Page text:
The Brag Media
News January 19, 2021

APRA AMCOS calls for JobKeeper extension for still-recovering arts sector

APRA AMCOS calls for JobKeeper extension for still-recovering arts sector

APRA AMCOS is lobbying the Federal Government to extend the JobKeeper scheme beyond March in order for the arts sector to continue its recovery.

JobKeeper will end on March 28 after being extended from its initial end date of September 28, albeit with lower subsidy tiers than the original scheme. APRA AMCOS CEO Dean Ormston believes the sector will not be sustainable by that point, considering border rules continue to shift.

“The constant wave of lockdowns and state border closures means that any local live music events and national touring is impossible to plan. Hospitality and tourism dollars generated from our sector remain stifled. We are an industry in crisis,” he said.

“In just two months JobKeeper ends which has been the single most important policy intervention by the Government since the pandemic hit our shores. It has provided some certainty and helped keep a large number of individuals and businesses in the music industry on ice so they are ready to restart with new tours and events.”

According to the latest data from the Australian Bureau of Statistics, payroll jobs for the arts and recreation sector are still down by 9% between mid-March and late November. Additionally, former chief medical officer Professor Brendan Murphy told News Breakfast yesterday he doesn’t think it’s likely Australia will open its borders to international travellers (and musicians) for some time.

“I think we’ll go most of this year with still substantial border restrictions. Even if we have a lot of the population vaccinated, we don’t know whether that will prevent transmission of the virus,” he said.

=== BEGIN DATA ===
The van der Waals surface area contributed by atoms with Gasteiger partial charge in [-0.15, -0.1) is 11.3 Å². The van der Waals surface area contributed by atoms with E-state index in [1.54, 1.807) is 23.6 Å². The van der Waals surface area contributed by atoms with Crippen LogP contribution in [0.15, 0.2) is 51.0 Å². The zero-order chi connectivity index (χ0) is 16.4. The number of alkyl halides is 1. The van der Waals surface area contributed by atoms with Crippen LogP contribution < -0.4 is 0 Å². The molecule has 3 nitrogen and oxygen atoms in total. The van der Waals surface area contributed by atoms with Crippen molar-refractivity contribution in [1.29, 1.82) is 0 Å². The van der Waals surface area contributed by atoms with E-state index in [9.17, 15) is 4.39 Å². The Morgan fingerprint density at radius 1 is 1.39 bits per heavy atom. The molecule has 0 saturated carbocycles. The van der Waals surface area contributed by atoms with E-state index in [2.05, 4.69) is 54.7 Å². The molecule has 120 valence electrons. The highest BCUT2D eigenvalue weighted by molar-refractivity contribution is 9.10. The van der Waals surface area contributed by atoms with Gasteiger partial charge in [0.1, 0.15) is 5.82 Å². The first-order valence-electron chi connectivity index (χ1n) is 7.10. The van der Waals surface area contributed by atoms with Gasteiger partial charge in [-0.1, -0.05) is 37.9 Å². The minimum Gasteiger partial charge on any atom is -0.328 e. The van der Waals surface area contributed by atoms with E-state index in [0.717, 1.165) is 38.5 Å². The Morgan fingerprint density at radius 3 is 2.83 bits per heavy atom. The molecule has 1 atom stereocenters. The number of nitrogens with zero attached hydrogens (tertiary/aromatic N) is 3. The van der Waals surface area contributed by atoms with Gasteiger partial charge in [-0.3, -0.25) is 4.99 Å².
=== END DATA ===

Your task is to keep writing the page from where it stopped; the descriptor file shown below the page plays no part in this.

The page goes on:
Ormston said under these conditions, the live music and event sector will be the last one to restart or get back to anything like “business as usual”.

“JobKeeper must be continued beyond March for those who work directly in the live music and event industry.

“This doesn’t just make cultural sense, it makes economic sense. The arts and entertainment sector contributes around $15 billion per year in GDP and employing close to 200,000 highly-skilled Australians. Australia Institute research has found that for every million dollars in turnover, arts and entertainment produce nine jobs while the construction industry only produces around one job.

“We can’t afford to lose the skills and businesses of our sector. The result for Australia would be catastrophic.”

The Federal Government announced a $250 million package for the sector in June last year, however the majority of it was directed toward grants for large festivals and concerts, concessional loans and insurance for screen productions. Not much was made available for individual arts workers.

“The Australian Government’s response package for arts and entertainment announced in June last year was a welcome intervention. $250 million in grants and loans to stimulate the restart of the live event sector – from theatre to concerts – with the employment of artists and crew at the heart of the package. But a restart can’t happen while state borders keep getting erected and audiences remain limited,” Ormston said.


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